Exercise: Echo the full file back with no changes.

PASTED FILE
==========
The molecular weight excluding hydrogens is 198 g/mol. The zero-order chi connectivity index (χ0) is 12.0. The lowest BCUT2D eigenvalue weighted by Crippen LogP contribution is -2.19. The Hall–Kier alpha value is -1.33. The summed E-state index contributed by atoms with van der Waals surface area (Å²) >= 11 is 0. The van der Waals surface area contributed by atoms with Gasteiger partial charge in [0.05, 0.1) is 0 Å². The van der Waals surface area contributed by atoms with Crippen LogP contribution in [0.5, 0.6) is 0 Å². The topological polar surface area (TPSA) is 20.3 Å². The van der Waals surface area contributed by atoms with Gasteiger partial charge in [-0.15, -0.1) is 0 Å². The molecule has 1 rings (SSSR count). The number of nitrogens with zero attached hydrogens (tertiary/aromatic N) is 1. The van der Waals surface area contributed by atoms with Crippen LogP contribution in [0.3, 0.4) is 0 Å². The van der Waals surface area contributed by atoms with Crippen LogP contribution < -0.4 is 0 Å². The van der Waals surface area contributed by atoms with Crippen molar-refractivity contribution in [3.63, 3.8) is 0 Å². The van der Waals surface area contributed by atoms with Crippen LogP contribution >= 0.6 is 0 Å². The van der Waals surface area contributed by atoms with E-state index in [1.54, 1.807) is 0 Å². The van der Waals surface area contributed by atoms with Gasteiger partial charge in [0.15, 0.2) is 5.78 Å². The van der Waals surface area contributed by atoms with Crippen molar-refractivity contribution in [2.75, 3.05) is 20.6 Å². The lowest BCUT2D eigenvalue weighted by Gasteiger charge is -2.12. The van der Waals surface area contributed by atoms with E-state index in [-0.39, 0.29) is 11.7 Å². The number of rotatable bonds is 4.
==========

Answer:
The molecular weight excluding hydrogens is 198 g/mol. The zero-order chi connectivity index (χ0) is 12.0. The lowest BCUT2D eigenvalue weighted by Crippen LogP contribution is -2.19. The Hall–Kier alpha value is -1.33. The summed E-state index contributed by atoms with van der Waals surface area (Å²) >= 11 is 0. The van der Waals surface area contributed by atoms with Gasteiger partial charge in [0.05, 0.1) is 0 Å². The van der Waals surface area contributed by atoms with Crippen LogP contribution in [0.5, 0.6) is 0 Å². The topological polar surface area (TPSA) is 20.3 Å². The van der Waals surface area contributed by atoms with Gasteiger partial charge in [-0.15, -0.1) is 0 Å². The molecule has 1 rings (SSSR count). The number of nitrogens with zero attached hydrogens (tertiary/aromatic N) is 1. The van der Waals surface area contributed by atoms with Crippen LogP contribution in [0.3, 0.4) is 0 Å². The van der Waals surface area contributed by atoms with Crippen LogP contribution < -0.4 is 0 Å². The van der Waals surface area contributed by atoms with Crippen molar-refractivity contribution in [3.63, 3.8) is 0 Å². The van der Waals surface area contributed by atoms with Crippen LogP contribution >= 0.6 is 0 Å². The van der Waals surface area contributed by atoms with E-state index in [1.54, 1.807) is 0 Å². The van der Waals surface area contributed by atoms with Gasteiger partial charge in [0.15, 0.2) is 5.78 Å². The van der Waals surface area contributed by atoms with Crippen molar-refractivity contribution in [2.75, 3.05) is 20.6 Å². The lowest BCUT2D eigenvalue weighted by Gasteiger charge is -2.12. The van der Waals surface area contributed by atoms with E-state index in [-0.39, 0.29) is 11.7 Å². The number of rotatable bonds is 4.